Climate 101: Deforestation
As the world seeks to slow the pace of climate change, preserve wildlife, and support more than eight billion people, trees inevitably hold a major part of the answer. Yet the mass destruction of trees—deforestation—continues, sacrificing the long-term benefits of standing trees for short-term gain of fuel, and materials for manufacturing and construction.
We need trees for a variety of reasons, not least of which is that they absorb the carbon dioxide we exhale and the heat-trapping greenhouse gases that human activities emit. As those gases enter the atmosphere, global warming increases, a trend scientists now prefer to call climate change.
There is also the imminent danger of disease caused by deforestation. An estimated 60 percent of emerging infectious diseases come from animals, and a major cause of viruses’ jump from wildlife to humans is habitat loss, often through deforestation.
But we can still save our forests. Aggressive efforts to rewild and reforest are already showing success. Tropical tree cover alone can provide 23 percent of the climate mitigation needed to meet goals set in the Paris Agreement in 2015, according to one estimate.
An iceberg melts in the waters off Antarctica. Climate change has accelerated the rate of ice loss across the continent.
Causes of deforestation
Forests still cover about 30 percent of the world’s land area, but they are disappearing at an alarming rate. Since 1990, the world has lost more than 420 million hectares or about a billion acres of forest, according to the Food and Agriculture Organization of the United Nations—mainly in Africa and South America. About 17 percent of the Amazonian rainforest has been destroyed over the past 50 years, and losses recently have been on the rise. The organization Amazon Conservation reports that destruction rose by 21 percent in 2020, a loss the size of Israel.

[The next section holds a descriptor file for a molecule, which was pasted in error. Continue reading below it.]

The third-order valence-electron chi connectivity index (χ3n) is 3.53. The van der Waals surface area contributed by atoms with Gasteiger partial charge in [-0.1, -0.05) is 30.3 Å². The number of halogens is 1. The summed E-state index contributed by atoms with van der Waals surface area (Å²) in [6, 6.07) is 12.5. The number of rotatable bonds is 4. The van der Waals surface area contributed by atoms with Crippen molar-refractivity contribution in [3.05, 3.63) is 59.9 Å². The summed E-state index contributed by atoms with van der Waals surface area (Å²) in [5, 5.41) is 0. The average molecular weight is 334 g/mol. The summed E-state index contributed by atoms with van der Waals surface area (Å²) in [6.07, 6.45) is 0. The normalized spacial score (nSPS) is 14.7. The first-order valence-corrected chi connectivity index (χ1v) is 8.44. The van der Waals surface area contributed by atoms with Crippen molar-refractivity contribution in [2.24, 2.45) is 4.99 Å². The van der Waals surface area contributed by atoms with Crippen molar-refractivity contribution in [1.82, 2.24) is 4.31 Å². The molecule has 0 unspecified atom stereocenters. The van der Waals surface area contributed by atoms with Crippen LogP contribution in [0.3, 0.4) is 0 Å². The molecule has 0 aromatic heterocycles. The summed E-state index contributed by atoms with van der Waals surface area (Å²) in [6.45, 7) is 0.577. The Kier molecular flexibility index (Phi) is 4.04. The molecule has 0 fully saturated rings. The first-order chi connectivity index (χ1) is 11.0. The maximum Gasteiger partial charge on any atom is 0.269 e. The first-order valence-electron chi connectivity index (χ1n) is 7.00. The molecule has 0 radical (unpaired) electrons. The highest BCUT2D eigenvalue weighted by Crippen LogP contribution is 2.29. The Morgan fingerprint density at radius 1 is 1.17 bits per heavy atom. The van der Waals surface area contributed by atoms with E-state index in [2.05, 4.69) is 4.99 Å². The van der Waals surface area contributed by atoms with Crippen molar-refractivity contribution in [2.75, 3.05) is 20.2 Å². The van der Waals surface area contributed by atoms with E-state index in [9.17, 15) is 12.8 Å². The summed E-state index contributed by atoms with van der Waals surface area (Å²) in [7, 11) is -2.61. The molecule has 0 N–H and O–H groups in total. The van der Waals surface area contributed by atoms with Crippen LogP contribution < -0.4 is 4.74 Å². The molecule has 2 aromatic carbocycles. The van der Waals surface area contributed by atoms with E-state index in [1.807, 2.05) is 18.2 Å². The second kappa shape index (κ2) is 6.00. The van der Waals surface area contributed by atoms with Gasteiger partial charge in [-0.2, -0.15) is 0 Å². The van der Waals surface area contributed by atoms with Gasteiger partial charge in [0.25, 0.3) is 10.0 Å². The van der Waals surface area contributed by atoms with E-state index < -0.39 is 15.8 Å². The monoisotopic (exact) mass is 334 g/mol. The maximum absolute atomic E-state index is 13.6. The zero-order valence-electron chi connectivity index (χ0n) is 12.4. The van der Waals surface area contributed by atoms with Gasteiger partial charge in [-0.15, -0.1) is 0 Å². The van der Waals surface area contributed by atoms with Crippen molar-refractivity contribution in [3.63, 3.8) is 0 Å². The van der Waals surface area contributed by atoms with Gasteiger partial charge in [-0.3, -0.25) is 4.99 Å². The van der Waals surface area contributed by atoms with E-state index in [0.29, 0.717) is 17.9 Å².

Farming, grazing of livestock, mining, and drilling combined account for more than half of all deforestation. Forestry practices, wildfires and, in small part, urbanization account for the rest. In Malaysia and Indonesia, forests are cut down to make way for producing palm oil, which can be found in everything from shampoo to saltine crackers. In the Amazon, cattle ranching and farms—particularly soy plantations—are key culprits.
Logging operations, which provide the world’s wood and paper products, also fell countless trees each year. Loggers, some of them acting illegally, also build roads to access more and more remote forests—which leads to further deforestation. Forests are also cut as a result of growing urban sprawl as land is developed for homes.
Not all deforestation is intentional. Some is caused by a combination of human and natural factors like wildfires and overgrazing, which may prevent the growth of young trees.
Why it matters
There are some 250 million people who live in forest and savannah areas and depend on them for subsistence and income—many of them among the world’s rural poor.
Eighty percent of Earth’s land animals and plants live in forests, and deforestation threatens species including the orangutan, Sumatran tiger, and many species of birds. Removing trees deprives the forest of portions of its canopy, which blocks the sun’s rays during the day and retains heat at night. That disruption leads to more extreme temperature swings that can be harmful to plants and animals.